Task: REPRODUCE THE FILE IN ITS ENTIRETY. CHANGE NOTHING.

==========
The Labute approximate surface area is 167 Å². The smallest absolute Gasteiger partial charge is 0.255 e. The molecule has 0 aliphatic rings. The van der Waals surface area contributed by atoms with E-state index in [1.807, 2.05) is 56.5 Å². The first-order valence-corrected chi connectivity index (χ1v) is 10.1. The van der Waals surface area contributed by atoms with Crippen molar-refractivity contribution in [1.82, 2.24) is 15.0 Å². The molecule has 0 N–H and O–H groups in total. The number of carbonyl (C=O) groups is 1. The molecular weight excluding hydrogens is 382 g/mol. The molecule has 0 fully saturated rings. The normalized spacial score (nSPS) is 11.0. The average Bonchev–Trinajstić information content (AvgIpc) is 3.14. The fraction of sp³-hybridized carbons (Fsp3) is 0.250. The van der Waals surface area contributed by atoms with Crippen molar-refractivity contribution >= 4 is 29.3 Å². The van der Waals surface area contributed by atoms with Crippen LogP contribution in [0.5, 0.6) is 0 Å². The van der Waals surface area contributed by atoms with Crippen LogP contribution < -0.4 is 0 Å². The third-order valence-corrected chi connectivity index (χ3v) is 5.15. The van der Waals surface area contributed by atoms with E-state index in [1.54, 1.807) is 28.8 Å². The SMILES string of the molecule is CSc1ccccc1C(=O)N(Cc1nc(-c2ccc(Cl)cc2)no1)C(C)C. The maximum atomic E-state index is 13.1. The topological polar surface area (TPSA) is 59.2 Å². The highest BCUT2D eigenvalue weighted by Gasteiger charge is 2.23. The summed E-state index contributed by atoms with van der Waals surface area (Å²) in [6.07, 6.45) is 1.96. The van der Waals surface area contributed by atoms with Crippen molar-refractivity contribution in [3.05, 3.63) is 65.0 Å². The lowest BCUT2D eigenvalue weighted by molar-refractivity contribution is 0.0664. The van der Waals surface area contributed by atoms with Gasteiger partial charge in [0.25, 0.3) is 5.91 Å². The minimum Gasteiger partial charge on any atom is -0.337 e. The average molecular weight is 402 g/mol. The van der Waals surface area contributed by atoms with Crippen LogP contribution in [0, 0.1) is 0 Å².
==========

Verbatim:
The Labute approximate surface area is 167 Å². The smallest absolute Gasteiger partial charge is 0.255 e. The molecule has 0 aliphatic rings. The van der Waals surface area contributed by atoms with E-state index in [1.807, 2.05) is 56.5 Å². The first-order valence-corrected chi connectivity index (χ1v) is 10.1. The van der Waals surface area contributed by atoms with Crippen molar-refractivity contribution in [1.82, 2.24) is 15.0 Å². The molecule has 0 N–H and O–H groups in total. The number of carbonyl (C=O) groups is 1. The molecular weight excluding hydrogens is 382 g/mol. The molecule has 0 fully saturated rings. The normalized spacial score (nSPS) is 11.0. The average Bonchev–Trinajstić information content (AvgIpc) is 3.14. The fraction of sp³-hybridized carbons (Fsp3) is 0.250. The van der Waals surface area contributed by atoms with Crippen molar-refractivity contribution >= 4 is 29.3 Å². The van der Waals surface area contributed by atoms with Crippen LogP contribution in [0.5, 0.6) is 0 Å². The van der Waals surface area contributed by atoms with Crippen LogP contribution < -0.4 is 0 Å². The third-order valence-corrected chi connectivity index (χ3v) is 5.15. The van der Waals surface area contributed by atoms with E-state index in [1.54, 1.807) is 28.8 Å². The SMILES string of the molecule is CSc1ccccc1C(=O)N(Cc1nc(-c2ccc(Cl)cc2)no1)C(C)C. The maximum atomic E-state index is 13.1. The topological polar surface area (TPSA) is 59.2 Å². The highest BCUT2D eigenvalue weighted by Gasteiger charge is 2.23. The summed E-state index contributed by atoms with van der Waals surface area (Å²) in [6.07, 6.45) is 1.96. The van der Waals surface area contributed by atoms with Crippen molar-refractivity contribution in [3.05, 3.63) is 65.0 Å². The lowest BCUT2D eigenvalue weighted by molar-refractivity contribution is 0.0664. The van der Waals surface area contributed by atoms with Gasteiger partial charge in [0.25, 0.3) is 5.91 Å². The minimum Gasteiger partial charge on any atom is -0.337 e. The average molecular weight is 402 g/mol. The van der Waals surface area contributed by atoms with Crippen LogP contribution in [0, 0.1) is 0 Å².